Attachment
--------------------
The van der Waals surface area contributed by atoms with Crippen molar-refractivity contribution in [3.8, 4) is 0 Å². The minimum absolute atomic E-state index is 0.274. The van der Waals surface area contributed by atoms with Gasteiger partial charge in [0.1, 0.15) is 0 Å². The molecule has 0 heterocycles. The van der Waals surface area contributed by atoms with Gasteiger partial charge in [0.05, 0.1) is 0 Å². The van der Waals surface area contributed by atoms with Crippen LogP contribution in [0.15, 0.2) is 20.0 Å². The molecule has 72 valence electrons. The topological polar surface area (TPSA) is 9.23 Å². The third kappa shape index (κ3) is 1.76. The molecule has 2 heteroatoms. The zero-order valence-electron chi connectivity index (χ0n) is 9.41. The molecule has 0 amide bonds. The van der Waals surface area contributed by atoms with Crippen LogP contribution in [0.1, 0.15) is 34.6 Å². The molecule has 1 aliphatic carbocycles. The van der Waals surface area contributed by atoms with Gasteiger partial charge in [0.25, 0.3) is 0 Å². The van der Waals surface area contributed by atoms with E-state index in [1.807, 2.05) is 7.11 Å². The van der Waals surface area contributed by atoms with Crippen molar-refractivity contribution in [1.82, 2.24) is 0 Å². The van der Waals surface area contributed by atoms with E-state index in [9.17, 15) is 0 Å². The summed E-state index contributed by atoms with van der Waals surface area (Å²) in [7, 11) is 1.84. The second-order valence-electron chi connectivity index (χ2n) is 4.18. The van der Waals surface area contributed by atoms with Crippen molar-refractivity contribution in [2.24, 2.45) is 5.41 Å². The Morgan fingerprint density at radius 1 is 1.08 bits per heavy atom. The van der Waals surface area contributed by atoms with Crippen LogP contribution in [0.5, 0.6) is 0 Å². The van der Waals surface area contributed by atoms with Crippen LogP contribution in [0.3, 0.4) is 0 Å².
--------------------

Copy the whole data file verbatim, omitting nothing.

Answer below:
The van der Waals surface area contributed by atoms with Crippen molar-refractivity contribution in [3.8, 4) is 0 Å². The minimum absolute atomic E-state index is 0.274. The van der Waals surface area contributed by atoms with Gasteiger partial charge in [0.1, 0.15) is 0 Å². The molecule has 0 heterocycles. The van der Waals surface area contributed by atoms with Gasteiger partial charge in [0.05, 0.1) is 0 Å². The van der Waals surface area contributed by atoms with Crippen LogP contribution in [0.15, 0.2) is 20.0 Å². The molecule has 72 valence electrons. The topological polar surface area (TPSA) is 9.23 Å². The third kappa shape index (κ3) is 1.76. The molecule has 2 heteroatoms. The zero-order valence-electron chi connectivity index (χ0n) is 9.41. The molecule has 0 amide bonds. The van der Waals surface area contributed by atoms with Crippen LogP contribution in [0.1, 0.15) is 34.6 Å². The molecule has 1 aliphatic carbocycles. The van der Waals surface area contributed by atoms with Gasteiger partial charge in [0.25, 0.3) is 0 Å². The van der Waals surface area contributed by atoms with E-state index in [1.807, 2.05) is 7.11 Å². The van der Waals surface area contributed by atoms with Crippen molar-refractivity contribution in [1.82, 2.24) is 0 Å². The van der Waals surface area contributed by atoms with E-state index in [9.17, 15) is 0 Å². The summed E-state index contributed by atoms with van der Waals surface area (Å²) in [7, 11) is 1.84. The second-order valence-electron chi connectivity index (χ2n) is 4.18. The van der Waals surface area contributed by atoms with Crippen molar-refractivity contribution in [2.24, 2.45) is 5.41 Å². The Morgan fingerprint density at radius 1 is 1.08 bits per heavy atom. The van der Waals surface area contributed by atoms with Crippen LogP contribution in [0.5, 0.6) is 0 Å². The van der Waals surface area contributed by atoms with Crippen LogP contribution in [0.3, 0.4) is 0 Å².